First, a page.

Onward to Q2

Image credit: Ron Frazier

A pattern of significant developments in Q1 reveal a Google which is highly focused on the many aspects of reviews. Take this as a sign that local SEOs and business owners should be, as well. Meanwhile, Google’s emphasis on transactions and search quality tracks their progress in convincing consumers to shop with them, not Amazon.

While the titans fight it out, my Q2 suggestion is to help independent local businesses plan and publicize their summer strategy to keep serving the community amid the ongoing COVID-19 pandemic. Don’t buy into the market-driven hype that everything is “back to normal”. Instead, keep ideating on bringing necessities and cheer to the whole community, including the households of your many neighbors with vulnerable loved ones. This is important work, and your success will be reflected in your reviews, results, and revenue in the quarter ahead.

Need help keeping up with SEO news? Please, sign up for the Moz Top 10, effortlessly delivered to your inbox twice monthly!





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MARKETING

Content Marketers Share Salaries, Career Paths, and More in 2023 [New Research]

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Content Marketers Share Salaries, Career Paths, and More in 2023 [New Research]

What’s it like to work in content marketing? Is it a rewarding career? Does it pay well? What’s the career trajectory?

You certainly know your answers to these questions. But, until now, little industry research has dived into content marketing careers.

We set out to find answers. Our goal is to help content marketers understand their opportunities and positions – and help companies develop meaningful roles and the resources and opportunities to retain them.

So, earlier this year, we asked content marketers about their work satisfaction, career development, and salary expectations.

More than 1,100 content professionals had their say. You can read the full story – including salary breakdowns by role, gender, and generation – in the Content Marketing Career & Salary 2023 Outlook (gated).

New @CMIContent survey of #content pros gives a 2023 outlook on careers and salaries, says @EditorStahl. #ContentMarketing Click To Tweet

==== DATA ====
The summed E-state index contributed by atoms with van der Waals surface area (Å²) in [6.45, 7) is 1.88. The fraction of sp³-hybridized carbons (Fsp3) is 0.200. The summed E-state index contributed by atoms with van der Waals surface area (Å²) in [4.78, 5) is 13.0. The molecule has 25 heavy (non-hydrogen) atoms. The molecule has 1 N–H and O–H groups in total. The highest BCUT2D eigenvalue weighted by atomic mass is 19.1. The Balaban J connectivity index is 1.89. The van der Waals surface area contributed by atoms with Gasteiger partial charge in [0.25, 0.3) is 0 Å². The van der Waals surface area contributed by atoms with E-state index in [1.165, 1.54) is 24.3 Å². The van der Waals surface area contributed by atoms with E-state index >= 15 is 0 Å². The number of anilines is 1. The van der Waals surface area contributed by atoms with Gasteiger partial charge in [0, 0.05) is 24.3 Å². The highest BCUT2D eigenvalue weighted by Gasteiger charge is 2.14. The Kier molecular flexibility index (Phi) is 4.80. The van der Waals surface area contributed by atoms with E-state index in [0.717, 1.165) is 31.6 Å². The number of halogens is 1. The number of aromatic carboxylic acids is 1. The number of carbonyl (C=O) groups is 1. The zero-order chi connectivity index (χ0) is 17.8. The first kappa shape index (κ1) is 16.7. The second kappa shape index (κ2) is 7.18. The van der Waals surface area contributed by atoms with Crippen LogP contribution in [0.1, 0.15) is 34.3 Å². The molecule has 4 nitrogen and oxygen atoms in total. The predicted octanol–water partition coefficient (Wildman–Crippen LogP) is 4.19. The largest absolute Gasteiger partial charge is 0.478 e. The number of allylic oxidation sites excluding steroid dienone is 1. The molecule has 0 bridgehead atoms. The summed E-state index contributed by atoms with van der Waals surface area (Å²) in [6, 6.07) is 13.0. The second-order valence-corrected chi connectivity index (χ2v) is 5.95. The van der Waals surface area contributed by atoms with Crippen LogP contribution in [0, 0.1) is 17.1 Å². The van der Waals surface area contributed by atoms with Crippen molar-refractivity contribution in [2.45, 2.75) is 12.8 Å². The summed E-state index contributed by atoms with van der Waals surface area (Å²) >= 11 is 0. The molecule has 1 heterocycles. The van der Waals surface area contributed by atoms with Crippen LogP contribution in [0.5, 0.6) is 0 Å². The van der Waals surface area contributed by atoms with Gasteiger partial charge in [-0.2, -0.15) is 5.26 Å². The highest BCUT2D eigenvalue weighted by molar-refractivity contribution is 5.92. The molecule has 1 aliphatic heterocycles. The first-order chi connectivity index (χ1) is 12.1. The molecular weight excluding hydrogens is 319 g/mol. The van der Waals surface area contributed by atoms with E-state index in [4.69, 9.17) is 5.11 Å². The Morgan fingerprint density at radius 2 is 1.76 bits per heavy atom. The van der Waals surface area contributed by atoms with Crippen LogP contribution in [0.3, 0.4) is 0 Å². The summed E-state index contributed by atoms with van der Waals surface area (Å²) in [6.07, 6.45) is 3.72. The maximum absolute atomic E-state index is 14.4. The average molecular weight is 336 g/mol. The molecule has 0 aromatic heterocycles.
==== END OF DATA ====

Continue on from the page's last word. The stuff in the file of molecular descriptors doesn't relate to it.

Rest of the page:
Let’s take a sneak peek at some of the intriguing findings.

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You (mostly) like your content marketing jobs

More than half of the content pros (56%) tell us they’re very or extremely satisfied with their current position.

One content marketer explains: “I can be creative while being tied to business impact. Content marketing offers the fulfillment and growth of a creative career with the stability and compensation of a corporate career. It’s the best of both worlds, and it’s sometimes hard to believe it’s possible.”

Another offers this explanation: “I love seeing all the pieces come together; how great words and innovative designs can affect and influence consumers and audiences. And I love working behind the scenes, getting to turn the cogs of the content machine.”

Satisfaction rates stay roughly the same from millennials to Gen Xers to baby boomers. (We had too few Gen Z respondents to report on their segment with confidence.)

Of course, that’s not to say the job is easy. When asked about stress levels, 24% of content marketers say they are “very” or “extremely” stressed.

24% of #content marketers say they are very or extremely stressed, according to @CMIContent #research via @EditorStahl. #ContentMarketing Click To Tweet

One survey taker explains, “The pace of work can be relentless. Just when you’ve completed one big project, another is right behind it.”

And some kudos go to employers. A significant majority (74%) said they feel their employers care about their stress levels and mental health.

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HANDPICKED RELATED CONTENT:

You’re well educated – and eager to learn more

Among the surveyed group, one in three has a master’s, doctorate, or another advanced degree. As you probably know from your and your colleagues’ career pathways, people come into content marketing from many backgrounds (some come from multiple fields), including:

And content marketers are eager to expand their knowledge base: